My professional path has taken me in many different directions over the years. Most of my adult life has been spent in New England or New York State, but I have ventured into Michigan and Oklahoma as well.
Many years ago I started out in the teaching field. My major was health and physical education and I taught for five years. Little did I know that this beginning would bring me to where I am now in my professional career.
I spent many years as an administrator in the non-for-profit world. In most cases I was in a health related field, but there were few positions that took me in a different direction. I was the Executive Director of the Albany Girls Club (now the Boys & Girls Club of Albany, NY) and I had a very exciting job as the executive assistant to a Presbyterian pastor in Michigan. I managed his schedule in his all-encompassing role as: head pastor, seminary president, religious tour guide to many parts of the world and director of exchange mission groups. It was fascinating. Prior to that I was the assistant director of RSVP (Retired Senior Volunteer Program) in Oklahoma and worked very closely with seniors, placing them in schools and other organizations.
Volunteer programming became an important part of my life in several different locations – two small school districts in NYS, a 21 school district in Oklahoma, as well as the Rosamond Gifford Zoo in Syracuse, NY (I was also the Director of Human Resources at the zoo). I loved interacting with the volunteers and being able to provide many extra pairs of hands to do jobs that the employees and administrators had difficulty finding time to do.
My “health care / assisting the elderly” world began in Syracuse, NY where I was the Executive Director of Meals on Wheels for a number of years. While still in CNY, I worked with the SNAP (Senior Nutrition Assistance Program) program for the Office for Aging and then moved into the Alzheimer’s world.
My Mom who had vascular dementia as a result of three strokes, had multiple medical problems most of her life, and died in 1978. I began at the Alzheimer’s Association in 1989 with no real knowledge of where the organization would be headed in the future. The national association and the local chapters were all in their infant stages. We were pioneers in the field, helping families and educating doctors and nurses in hospitals and nursing homes. This was the beginning of it all for me. As the executive director said recently: We were “learning day by day, relying on faith and guts and counting on the strength of our will to be stronger than the challenges we faced.” It was a wonderful time of challenges, risking, teaching, hoping and daring to dare.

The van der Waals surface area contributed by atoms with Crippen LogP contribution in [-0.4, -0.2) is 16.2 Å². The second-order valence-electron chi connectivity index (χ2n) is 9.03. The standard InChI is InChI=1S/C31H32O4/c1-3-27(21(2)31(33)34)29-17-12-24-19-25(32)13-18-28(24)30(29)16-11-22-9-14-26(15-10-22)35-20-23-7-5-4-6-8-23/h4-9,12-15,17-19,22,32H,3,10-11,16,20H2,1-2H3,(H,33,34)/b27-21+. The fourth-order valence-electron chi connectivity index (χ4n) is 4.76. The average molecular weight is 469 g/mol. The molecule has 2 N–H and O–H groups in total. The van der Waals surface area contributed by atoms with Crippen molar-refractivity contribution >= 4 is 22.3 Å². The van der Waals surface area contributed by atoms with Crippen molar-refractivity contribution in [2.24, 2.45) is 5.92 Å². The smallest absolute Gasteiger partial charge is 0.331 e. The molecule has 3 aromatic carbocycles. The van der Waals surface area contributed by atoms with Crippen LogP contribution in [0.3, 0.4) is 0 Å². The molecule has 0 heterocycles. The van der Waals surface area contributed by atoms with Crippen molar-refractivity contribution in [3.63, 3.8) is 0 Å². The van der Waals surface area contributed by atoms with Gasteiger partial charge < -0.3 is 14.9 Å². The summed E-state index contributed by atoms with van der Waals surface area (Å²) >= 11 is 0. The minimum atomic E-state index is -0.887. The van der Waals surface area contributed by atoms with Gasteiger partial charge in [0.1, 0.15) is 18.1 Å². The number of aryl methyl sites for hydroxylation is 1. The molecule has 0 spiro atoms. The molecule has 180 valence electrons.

My next related venture took me to the innards of Detroit, MI. I was the director of an adult day care program for dementia patients at Calvary Center, primarily for residents from the inner city. There were many days that I drove the van into the poorest of poor sections of the city that had been destroyed by the riots in the 1960’s to pick up our participants.
Hospice is where I landed next, leading their volunteer program. Hospice is an absolutely wonderful organization. I spent hours with family members and dying patients. I trained volunteers to go into homes at a family’s most vulnerable point. It was critical that our volunteers understood their role and were able to offer the compassion that was needed at such tender moments. It was a very humbling experience.
My most recent involvement has been as senior director of memory care – assisted living communities. I spent six years with Benchmark Senior Living (working in 10 communities in 3 states) assisting family members adjust to their loved one’s new environment. Three of those years I was interim senior director in communities that were in the process of hiring a permanent director for the memory care programs. I trained staff and family members, spent wonderful one-on-one moments with residents and trained new directors at corporate headquarters.
My teaching background has been a critical factor in my role within the Alzheimer’s and dementia field. Almost every meeting with family members or staff becomes a teaching moment. As a young child, I was well aware of my Mom’s medical situation. The exposure to her situation heightened my awareness and sensitivity to the needs of those with medical issues. There’s no doubt it takes a special kind of person to work in the dementia field. We have to be patient, caring, loving, understanding and have a deep sense of passion for what we do and total compassion for those we serve.